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Gareth Southgate has ushered England into a new era of optimismPhoto credit: Getty
Man Utd went into the World Cup break with optimism

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Man Utd went into the World Cup break with optimismPhoto credit: AFP

Giggles over the physical stature of Red Dwarf centre-back Lisandro Martinez were silenced as it emerged that Ten Hag, who had coached the Argentine at Ajax, realized size isn’t everything.

Another Ajax signing, Antony appears poised to become an A-list showman for the Theater of Dreams.

And Christian Eriksen is a master strike on a free transfer who could have a similar impact to Teddy Sheringham, another outstanding craftsman who joined United when he was on the wrong side of 30.

Marcus Rashford has been revived, 18-year-old Alejandro Garnacho is an exciting prospect and a January move for Dutch striker Cody Gakpo is a tempting possibility as United may just be a centre-forward who won’t become an elite team again.

United have beaten Liverpool, Arsenal and Tottenham and drawn at Chelsea under Ten Hag.

Their next three league opponents – Nottingham Forest, Wolves and Bournemouth – may have been hand-picked as stepping stones into the second half of the campaign.

Nothing is certain as Guardiola has extended his City contract, Newcastle is a serious offer after a mere shower of Saudi oil money, Arsenal are reborn under Mikel Arteta, Liverpool are still going strong and Chelsea are still filthy rich.

But there are signs that United – “finally,” as Guardiola pointed out – are on the way back to sanity, maybe even greatness.

City beat United 6-3 in early October but when the next Manchester derby takes place on January 14 there could be a real sense of revival and hope at Old Trafford.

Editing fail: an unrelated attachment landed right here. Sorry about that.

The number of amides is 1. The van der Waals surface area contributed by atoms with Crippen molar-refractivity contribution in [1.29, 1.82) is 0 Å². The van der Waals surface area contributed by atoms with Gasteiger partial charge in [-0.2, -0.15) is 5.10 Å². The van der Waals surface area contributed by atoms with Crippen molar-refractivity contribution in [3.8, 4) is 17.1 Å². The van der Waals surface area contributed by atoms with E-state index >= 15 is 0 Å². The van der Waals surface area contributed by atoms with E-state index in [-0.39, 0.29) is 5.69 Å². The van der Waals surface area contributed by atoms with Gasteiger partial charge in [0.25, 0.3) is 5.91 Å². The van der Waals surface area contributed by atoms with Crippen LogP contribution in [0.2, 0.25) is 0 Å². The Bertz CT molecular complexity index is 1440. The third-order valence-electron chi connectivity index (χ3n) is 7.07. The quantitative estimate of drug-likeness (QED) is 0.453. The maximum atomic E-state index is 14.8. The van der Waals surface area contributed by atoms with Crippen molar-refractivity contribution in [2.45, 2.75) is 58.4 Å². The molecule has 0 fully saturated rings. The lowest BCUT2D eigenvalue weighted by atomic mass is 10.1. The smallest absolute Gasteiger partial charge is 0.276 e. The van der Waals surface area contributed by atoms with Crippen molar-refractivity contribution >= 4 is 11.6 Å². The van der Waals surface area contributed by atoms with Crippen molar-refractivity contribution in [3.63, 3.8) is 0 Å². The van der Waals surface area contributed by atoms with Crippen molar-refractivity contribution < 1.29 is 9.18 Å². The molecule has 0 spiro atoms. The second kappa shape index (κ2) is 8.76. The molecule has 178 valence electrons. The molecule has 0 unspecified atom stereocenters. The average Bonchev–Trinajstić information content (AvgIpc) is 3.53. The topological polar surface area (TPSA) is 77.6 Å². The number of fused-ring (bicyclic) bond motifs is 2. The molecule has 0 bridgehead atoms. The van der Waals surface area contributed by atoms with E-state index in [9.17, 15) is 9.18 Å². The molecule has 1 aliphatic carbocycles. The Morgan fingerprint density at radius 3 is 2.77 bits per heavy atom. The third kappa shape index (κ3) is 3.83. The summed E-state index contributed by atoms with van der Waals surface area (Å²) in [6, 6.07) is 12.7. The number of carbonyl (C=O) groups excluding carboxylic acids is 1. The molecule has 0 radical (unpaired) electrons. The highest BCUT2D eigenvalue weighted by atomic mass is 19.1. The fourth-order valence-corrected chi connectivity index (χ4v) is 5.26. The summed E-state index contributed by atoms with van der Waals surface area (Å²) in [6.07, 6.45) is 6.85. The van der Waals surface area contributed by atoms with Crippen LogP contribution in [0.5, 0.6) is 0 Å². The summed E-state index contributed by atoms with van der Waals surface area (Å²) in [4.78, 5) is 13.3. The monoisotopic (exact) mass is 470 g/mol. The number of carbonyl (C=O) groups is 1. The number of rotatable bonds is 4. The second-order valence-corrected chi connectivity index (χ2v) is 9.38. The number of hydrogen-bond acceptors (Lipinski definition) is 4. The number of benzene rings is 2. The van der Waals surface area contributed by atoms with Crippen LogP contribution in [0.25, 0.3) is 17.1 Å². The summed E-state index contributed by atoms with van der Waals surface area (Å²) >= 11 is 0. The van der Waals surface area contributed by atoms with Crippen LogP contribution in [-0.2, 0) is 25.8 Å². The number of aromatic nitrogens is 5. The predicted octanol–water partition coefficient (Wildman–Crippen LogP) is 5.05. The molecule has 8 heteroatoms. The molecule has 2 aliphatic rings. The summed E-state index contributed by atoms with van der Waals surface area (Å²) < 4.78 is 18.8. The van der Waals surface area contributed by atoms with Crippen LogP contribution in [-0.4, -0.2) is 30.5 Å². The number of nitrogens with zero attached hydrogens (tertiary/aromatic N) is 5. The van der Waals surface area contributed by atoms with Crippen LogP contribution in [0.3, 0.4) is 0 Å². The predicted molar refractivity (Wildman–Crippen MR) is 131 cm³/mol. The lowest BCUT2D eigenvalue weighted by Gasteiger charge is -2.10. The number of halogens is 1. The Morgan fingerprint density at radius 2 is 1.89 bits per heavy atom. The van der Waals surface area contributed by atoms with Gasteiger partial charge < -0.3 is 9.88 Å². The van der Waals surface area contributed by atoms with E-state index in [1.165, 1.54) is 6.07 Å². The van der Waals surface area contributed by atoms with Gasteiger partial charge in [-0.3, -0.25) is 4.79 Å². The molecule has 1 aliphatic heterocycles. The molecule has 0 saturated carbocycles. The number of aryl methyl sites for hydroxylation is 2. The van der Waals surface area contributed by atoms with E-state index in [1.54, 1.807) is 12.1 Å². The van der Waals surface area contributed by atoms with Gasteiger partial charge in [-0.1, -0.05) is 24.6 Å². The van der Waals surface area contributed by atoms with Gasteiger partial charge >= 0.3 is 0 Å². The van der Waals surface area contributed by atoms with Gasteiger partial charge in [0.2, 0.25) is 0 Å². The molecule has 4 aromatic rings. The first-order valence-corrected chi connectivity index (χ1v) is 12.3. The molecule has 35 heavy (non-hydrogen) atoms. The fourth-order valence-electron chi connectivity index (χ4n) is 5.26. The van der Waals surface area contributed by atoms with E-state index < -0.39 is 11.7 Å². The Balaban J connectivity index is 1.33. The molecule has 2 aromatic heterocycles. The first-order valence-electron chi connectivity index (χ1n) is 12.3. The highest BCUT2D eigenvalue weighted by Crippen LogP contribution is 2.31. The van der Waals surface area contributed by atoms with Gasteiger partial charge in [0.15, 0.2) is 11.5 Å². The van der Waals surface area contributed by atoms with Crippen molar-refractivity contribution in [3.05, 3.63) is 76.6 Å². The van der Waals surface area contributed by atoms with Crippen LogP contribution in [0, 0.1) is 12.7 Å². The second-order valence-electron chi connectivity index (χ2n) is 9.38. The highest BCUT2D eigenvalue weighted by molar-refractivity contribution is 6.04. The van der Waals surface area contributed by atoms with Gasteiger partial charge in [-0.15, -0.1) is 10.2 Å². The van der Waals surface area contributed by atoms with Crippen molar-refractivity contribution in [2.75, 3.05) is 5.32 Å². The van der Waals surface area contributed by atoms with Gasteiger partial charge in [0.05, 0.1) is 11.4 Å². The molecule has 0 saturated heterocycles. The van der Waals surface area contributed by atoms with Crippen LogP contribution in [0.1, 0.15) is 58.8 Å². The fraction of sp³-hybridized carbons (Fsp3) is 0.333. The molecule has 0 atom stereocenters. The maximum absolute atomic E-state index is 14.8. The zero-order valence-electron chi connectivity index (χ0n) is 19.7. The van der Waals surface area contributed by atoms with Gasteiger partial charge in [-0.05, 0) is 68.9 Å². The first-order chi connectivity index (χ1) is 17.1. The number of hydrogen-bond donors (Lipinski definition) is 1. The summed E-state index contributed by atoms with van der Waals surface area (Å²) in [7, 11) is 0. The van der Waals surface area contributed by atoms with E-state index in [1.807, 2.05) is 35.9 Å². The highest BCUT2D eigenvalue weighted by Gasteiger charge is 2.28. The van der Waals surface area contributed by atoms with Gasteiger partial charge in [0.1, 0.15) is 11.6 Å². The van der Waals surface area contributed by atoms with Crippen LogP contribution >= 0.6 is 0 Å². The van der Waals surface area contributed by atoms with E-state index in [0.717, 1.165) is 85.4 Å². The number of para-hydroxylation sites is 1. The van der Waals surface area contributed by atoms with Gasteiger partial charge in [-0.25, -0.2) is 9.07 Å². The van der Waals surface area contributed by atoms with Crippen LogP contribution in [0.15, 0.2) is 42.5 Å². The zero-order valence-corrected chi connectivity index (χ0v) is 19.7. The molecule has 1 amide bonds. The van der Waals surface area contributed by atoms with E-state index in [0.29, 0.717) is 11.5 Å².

Ten Hag does not possess the ego or CV of Mourinho or Louis van Gaal, nor the emotional attachment of Ole Gunnar Solskjaer.

His appointment was a shot in the dark but suddenly United see a light at the end of the tunnel.

Stop starting late in England

A widely overlooked aspect of England’s performances in Qatar was the fact that they started poorly in four out of five games.

After a superb opening against Iran, England never got going against the United States, they didn’t click until half-time against Wales or in the first half hour against Senegal, nor until France took a 17th-minute lead on Saturday night’s quarter-finals.

Whether Gareth Southgate stays or goes, England must be on time for work.

England have made a habit of starting slowly in Qatar

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England have made a habit of starting slowly in QatarPhoto credit: Getty

Griez is the word for France’s Cup

AFTER France’s semi-final win over Morocco, many headlines announced a ‘Messi-Mbappe dream final’.

And yet France’s Antoine Griezmann, not Kylian Mbappe or Lionel Messi, was the most influential player of this tournament.

It may be a dream for the Qataris to see their two prized possessions go head-to-head at Paris Saint-Germain.